Illinois Tenant's Rights for Service Members

How the Landlord Tenant Act Protects Service Members in Illinois

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Illinois’ landlord-tenant law grants certain rights to every tenant. In addition to these rights, Illinois provides additional protections to tenants who are service members. These rights include the ability to terminate a lease early under certain circumstances without penalty. Learn how service members are protected in the state of Illinois.

Who Is Considered a Service Member Under Illinois Code?

In Illinois, to be considered a service member, a tenant must first be a resident of the state of Illinois.

Next, the tenant must be a member of at least one of the following.

  • Any division of the U.S. Armed Forces
  • The National Guard of Any State, the District of Columbia, U.S. Commonwealth or any U.S. Territory.

How Does Illinois Define Military Service?

Under Illinois’ landlord-tenant law, military service is defined as any full-time training or duty. This training or duty must have been ordered by the President, a Governor of a State, U.S. Commonwealth or territory or by any other authorized military personnel.  

Do They Have to Be an Active Service Member?

Yes. In Illinois, to have the ability to terminate a lease early without penalty, the tenant must be an active, full-time service member.

What Benefits Are Granted to Tenants Who Are Service Members?

In Illinois, tenants who are active duty service members have the right to terminate their lease early without penalty. However, there are certain conditions that the service member must meet in order to do this.

Reasons a Service Member Can Terminate a Lease Early

After Signing Lease Agreement:

After signing a lease agreement, a service member or any member of the service member’s family who also lives in the rental unit has the right to terminate the lease agreement if the service member has received orders that require him or her to serve for a period of 29 consecutive days or more.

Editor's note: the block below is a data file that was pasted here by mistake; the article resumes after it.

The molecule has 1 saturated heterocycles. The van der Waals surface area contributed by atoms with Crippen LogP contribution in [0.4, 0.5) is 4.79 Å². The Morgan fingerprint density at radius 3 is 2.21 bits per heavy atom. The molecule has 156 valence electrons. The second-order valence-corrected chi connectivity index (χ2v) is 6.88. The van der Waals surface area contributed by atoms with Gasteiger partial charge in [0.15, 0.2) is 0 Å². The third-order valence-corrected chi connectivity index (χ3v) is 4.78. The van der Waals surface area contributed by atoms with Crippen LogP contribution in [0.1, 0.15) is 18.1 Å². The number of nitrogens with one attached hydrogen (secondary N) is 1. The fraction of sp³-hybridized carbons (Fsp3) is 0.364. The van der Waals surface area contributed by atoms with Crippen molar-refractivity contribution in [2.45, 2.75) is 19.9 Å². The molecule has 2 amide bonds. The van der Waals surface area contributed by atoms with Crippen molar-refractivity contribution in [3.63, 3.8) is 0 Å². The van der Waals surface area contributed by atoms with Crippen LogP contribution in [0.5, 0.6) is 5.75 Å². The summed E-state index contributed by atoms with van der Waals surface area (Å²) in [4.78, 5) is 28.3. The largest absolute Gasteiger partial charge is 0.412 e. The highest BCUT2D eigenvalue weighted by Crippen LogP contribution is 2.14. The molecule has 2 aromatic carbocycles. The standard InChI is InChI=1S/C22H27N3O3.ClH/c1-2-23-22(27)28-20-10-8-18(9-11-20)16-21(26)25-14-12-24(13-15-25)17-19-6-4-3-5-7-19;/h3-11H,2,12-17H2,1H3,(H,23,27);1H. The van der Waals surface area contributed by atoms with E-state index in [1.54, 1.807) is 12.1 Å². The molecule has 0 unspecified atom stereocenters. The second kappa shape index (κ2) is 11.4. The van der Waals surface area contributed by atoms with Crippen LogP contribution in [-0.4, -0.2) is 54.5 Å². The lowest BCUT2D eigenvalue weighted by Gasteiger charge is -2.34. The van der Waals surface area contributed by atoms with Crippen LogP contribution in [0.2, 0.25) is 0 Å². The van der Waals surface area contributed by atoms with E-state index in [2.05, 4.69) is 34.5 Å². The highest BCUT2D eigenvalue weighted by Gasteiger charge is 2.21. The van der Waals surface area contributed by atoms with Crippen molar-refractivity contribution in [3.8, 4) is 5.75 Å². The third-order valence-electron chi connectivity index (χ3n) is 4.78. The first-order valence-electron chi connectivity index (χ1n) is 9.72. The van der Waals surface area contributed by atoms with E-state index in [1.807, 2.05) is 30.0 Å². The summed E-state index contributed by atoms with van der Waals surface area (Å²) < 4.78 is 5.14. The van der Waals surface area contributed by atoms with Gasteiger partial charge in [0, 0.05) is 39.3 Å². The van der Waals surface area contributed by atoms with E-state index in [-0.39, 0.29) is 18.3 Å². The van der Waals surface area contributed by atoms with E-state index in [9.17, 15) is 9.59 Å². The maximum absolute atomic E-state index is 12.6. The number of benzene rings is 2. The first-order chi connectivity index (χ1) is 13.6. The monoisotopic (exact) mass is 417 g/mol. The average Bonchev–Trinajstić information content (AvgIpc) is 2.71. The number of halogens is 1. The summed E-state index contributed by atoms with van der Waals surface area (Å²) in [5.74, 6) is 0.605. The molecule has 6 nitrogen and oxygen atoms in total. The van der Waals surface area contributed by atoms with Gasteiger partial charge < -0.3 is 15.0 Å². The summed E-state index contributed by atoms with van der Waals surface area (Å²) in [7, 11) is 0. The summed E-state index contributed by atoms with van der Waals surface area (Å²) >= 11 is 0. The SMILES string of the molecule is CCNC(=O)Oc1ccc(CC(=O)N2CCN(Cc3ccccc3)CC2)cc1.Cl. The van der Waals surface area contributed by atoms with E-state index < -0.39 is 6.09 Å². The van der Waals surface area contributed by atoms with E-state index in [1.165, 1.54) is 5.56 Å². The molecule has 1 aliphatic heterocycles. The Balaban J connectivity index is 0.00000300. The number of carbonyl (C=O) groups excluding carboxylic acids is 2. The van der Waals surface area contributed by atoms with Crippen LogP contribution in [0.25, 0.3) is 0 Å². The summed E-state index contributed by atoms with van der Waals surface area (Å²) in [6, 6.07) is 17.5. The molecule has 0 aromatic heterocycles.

Before or After Signing Lease Agreement:

A tenant who is already in active duty military service, whether the service began before or after signing the lease, has the right to terminate the lease agreement under the following conditions.

  • He or she receives orders for a permanent change of station.
  • He or she receives orders to deploy with a military unit or as an individual for a period of 90 days or more.

If the above conditions are met, the service member or any member of the service member’s family who also lives in the rental unit has the right to terminate the lease agreement.

Required Tenant Notice to the Landlord

To terminate the lease without penalty, the tenant or member of the tenant’s family living in the unit must provide written notice to the landlord. This written notice must include:

  • A copy of the military orders which extend the tenant’s current military service or which call for the tenant to enter into military service for a period of 29 days or more.

When Does the Lease Terminate?

Assuming the tenant has met all qualifications and has given the landlord the required documentation in the written notice, the lease will terminate 30 days after the landlord receives the tenant’s notice to terminate.

If rent is due every month, then, after receiving written notice to terminate, the lease will not terminate until 30 days after the next rental payment is due.

Responsibility for Advance Rent

If the tenant had paid any rent in advance, then the landlord must return any portion of this payment that is due back to the tenant. The landlord must also return the tenant’s security deposit. The landlord is allowed to make lawful deductions from the deposit for reasons such as damage to the unit.

What If a Landlord Refuses to Accept Lease Termination?

If an Illinois landlord refuses to accept a service member’s lease termination, the landlord will be in violation of Illinois’ Human Rights Act. Any money awarded as a result of this civil rights violation will be given to the Illinois Military Family Relief Fund.

 

Illinois’ Landlord Tenant Law for Service Members

If you would like to see the actual text of Illinois’ law regarding tenant’s rights for service members, please consult Illinois Compiled Statutes 765 ILCS 705/16.